Investigative reporter Amanda Ripley wrote about diametrically opposed entrenchments in her book “High Conflict: Why We Get Trapped and How We Get Out.” In essence, conflict shifts into “high” gear when people start to view each other as “us” and “them,” or “right” and “wrong,” or even “good” and “evil.” As Ripley has written, when people feel threatened, they become hypervigilant: “In this hypervigilant state, we feel an involuntary need to defend our side and attack the other. That anxiety renders us immune to new information. In other words: no amount of investigative reporting or leaked documents will change our mind, no matter what.” 

Giving voice to people who are conflicted about an issue — whether it be how to spend tax dollars or whether to mandate Covid vaccines for public-facing workers — should not be seen as diluting a story, but as enriching it and making it more accurate, Ripley says.

Based on her own work with conflict mediators, Ripley has some prescriptions for reporters covering conflict-ridden events and issues, including elections. She suggests amplifying the stories of people who don’t hold standard, easily categorized views on controversial issues or simply haven’t made up their minds, because it presents a real-world view of how not everyone falls into one column or the other on disputed subjects.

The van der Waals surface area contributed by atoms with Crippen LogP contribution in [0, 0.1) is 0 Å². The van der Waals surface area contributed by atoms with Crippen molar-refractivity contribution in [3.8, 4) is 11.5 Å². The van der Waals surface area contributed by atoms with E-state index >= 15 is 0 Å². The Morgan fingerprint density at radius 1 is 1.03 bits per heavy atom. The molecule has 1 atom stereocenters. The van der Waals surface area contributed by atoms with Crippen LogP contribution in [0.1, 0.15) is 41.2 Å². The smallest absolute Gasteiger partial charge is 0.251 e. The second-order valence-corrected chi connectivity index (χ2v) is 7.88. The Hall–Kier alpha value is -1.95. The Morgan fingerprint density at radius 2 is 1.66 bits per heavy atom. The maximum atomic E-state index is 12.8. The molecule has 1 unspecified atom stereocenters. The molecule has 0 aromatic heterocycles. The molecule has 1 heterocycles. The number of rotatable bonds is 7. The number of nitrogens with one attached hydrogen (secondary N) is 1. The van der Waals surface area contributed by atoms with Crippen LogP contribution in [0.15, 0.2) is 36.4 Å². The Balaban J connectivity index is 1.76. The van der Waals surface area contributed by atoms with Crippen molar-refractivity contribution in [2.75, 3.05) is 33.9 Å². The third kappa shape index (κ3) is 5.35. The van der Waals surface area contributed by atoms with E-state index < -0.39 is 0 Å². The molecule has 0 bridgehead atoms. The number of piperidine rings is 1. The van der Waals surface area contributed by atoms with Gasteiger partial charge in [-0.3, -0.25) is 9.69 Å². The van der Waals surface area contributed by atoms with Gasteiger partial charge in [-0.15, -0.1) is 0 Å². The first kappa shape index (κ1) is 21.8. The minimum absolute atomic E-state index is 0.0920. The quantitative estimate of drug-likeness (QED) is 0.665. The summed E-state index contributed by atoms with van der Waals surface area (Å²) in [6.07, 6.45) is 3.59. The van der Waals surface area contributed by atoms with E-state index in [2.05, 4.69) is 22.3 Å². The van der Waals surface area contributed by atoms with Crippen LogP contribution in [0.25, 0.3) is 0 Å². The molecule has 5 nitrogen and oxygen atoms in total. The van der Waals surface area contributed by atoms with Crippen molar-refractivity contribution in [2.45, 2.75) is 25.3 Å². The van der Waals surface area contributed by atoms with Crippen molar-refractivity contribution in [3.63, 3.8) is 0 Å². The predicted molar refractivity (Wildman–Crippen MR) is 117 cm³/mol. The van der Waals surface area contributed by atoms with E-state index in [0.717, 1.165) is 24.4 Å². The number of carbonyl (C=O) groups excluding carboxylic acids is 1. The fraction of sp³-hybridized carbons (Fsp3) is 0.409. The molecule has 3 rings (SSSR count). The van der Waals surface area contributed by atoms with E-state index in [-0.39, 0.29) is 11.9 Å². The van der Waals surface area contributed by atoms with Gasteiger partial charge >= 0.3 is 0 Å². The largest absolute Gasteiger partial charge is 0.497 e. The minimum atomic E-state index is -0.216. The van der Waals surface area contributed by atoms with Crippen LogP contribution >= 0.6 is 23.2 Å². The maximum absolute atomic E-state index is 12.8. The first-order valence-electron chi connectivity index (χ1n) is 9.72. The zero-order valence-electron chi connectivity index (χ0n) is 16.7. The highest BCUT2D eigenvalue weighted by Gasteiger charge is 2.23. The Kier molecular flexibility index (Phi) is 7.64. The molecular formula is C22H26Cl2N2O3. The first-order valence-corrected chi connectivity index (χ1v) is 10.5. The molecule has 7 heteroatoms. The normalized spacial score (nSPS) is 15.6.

She also advocates for asking questions that explore people’s underlying beliefs and motivations, not just their positions — as The Atlantic did about abortion in its Up for Debate newsletter in May, enabling it to gather and present an array of compelling, diverse personal stories by simply asking people what they thought. One respondent said she generally considered abortion “a moral wrong that ends a life” — but also favored discussing “looser restrictions on late-term abortions” in cases where it’s revealed that “the child has a condition that is not compatible with life.” 

Braver Angels uses “bridging” techniques — some of which derive from approaches used in couples therapy — to get people at extremes of the political spectrum to actively listen to each other. The group connects people through “Walk a Mile in My News” pairings “designed to break people out of their media silos by getting them to read articles from the other side of the political divide, and get to know someone who appreciates what those articles are saying,” according to a piece published on the Braver Angels website by Mónica Guzmán, senior fellow for public practice at the organization.

In the case of political news coverage, “a lot of people [just] don’t think that the people creating that media even know what their concerns truly are,” says Guzmán. In one session, two women — “red” Wynette and “blue” Vera — read and talked about voter rights and election integrity. Vera sent Wynette a New York Times piece that called restrictive voting laws “Jim Crow 2.0,” for example. Wynette sent Vera an Atlanta Journal-Constitution story on two GOP lawmakers who deliberately used fake signatures as a test to apply successfully for absentee ballots. The women were ultimately able to have a civil, genuine conversation — and a better understanding of why they still disagreed on key points.